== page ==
ISSN: 1391 - 0531
Sunday, January 7, 2007
Vol. 41 - No 32

Vehicle wheeler deals:In parts or under cover

By Nalaka Nonis

Customs officials with a luxury jeep detected inside a container.

Government has been losing much revenue as a result of certain businessmen importing vehicles in parts or by concealing vehicles in containers in an attempt to circumvent paying taxes. According to the Customs and Import and Export Control Departments this racket has been going on for a long time despite certain regulations being introduced to curb it.

Customs Assistant Director Mali Piyasena told The Sunday Times his department was regularly detecting vehicles imported in parts and vehicles concealed in containers. He said this racket has often been carried out by a well-organised group which later assembles the imported parts and sell it as a complete vehicle.

He said some vehicles were brought into the country by concealing them in containers with vehicle accessories or other items while some are imported separately as engine, chassis and other parts for which the import duty is much less.

Mr. Piyasena said some vehicles were imported under false addresses so that even if such cases were detected by the Customs, the importer could not be identified. He said that compared to the last few years there has been a reduction in such cases.

He said the Customs imposes a tax of 300 percent of its value on petrol vehicles imported and a 400 percent tax on diesel vehicles. “However when parts imported separately are used to assemble a complete vehicle, the amount of taxes payable by the importer is in the region of only Rs. 100,000,” he said.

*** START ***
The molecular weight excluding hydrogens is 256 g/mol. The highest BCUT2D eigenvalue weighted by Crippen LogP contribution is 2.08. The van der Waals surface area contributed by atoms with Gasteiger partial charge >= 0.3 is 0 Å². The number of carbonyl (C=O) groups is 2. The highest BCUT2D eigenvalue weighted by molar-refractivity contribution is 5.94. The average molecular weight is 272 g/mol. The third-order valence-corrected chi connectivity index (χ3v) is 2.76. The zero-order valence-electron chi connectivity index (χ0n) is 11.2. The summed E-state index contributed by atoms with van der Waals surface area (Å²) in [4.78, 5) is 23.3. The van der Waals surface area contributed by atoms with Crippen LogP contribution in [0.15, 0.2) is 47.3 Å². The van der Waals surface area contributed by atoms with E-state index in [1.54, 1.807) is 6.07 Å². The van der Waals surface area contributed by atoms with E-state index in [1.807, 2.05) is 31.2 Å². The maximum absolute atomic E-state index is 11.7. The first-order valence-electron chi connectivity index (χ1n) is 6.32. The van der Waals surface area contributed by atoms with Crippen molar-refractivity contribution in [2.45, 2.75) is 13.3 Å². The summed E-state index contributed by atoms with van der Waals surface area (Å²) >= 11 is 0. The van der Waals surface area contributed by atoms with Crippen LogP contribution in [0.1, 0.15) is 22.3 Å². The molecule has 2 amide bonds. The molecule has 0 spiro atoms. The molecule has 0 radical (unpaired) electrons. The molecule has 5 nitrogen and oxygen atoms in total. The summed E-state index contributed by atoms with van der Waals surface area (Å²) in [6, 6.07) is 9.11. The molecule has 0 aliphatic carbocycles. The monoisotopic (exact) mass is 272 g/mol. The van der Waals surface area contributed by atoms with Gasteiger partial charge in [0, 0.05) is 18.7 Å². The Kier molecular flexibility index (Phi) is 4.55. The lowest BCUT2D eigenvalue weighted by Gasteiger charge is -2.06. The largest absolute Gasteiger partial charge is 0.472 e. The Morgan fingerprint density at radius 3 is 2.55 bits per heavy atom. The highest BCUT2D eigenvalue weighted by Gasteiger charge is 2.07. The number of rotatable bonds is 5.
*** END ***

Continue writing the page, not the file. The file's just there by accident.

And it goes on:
Mr. Piyasena said that it was not practical to check all the incoming containers. He said there were some cases where individuals imported vehicles without knowing the regulations and therefore faced difficulties.

It is estimated that the Government has lost revenue of about Rs. 25 million from the seven vehicles recently imported to Sri Lanka fraudulently, while the value of those vehicles was about Rs. 30 million.
Import and Export Controller Neil Bandara Appuhinna told The Sunday Times the issue of permits to import parts which could later be assembled to make a complete vehicle, has been stopped six months ago on a directive from President Mahinda Rajapaksa.

“We are not issuing permits to import portions and old vehicles now”, Mr. Appuhinna said. He said the import of three and half year old cars, five year old vans and seven year old trucks has been stopped.
He said from this month importers have to furnish a pre-export inspection certificate to his department before importing a vehicle.


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Copyright 2006 Wijeya Newspapers Ltd.Colombo. Sri Lanka.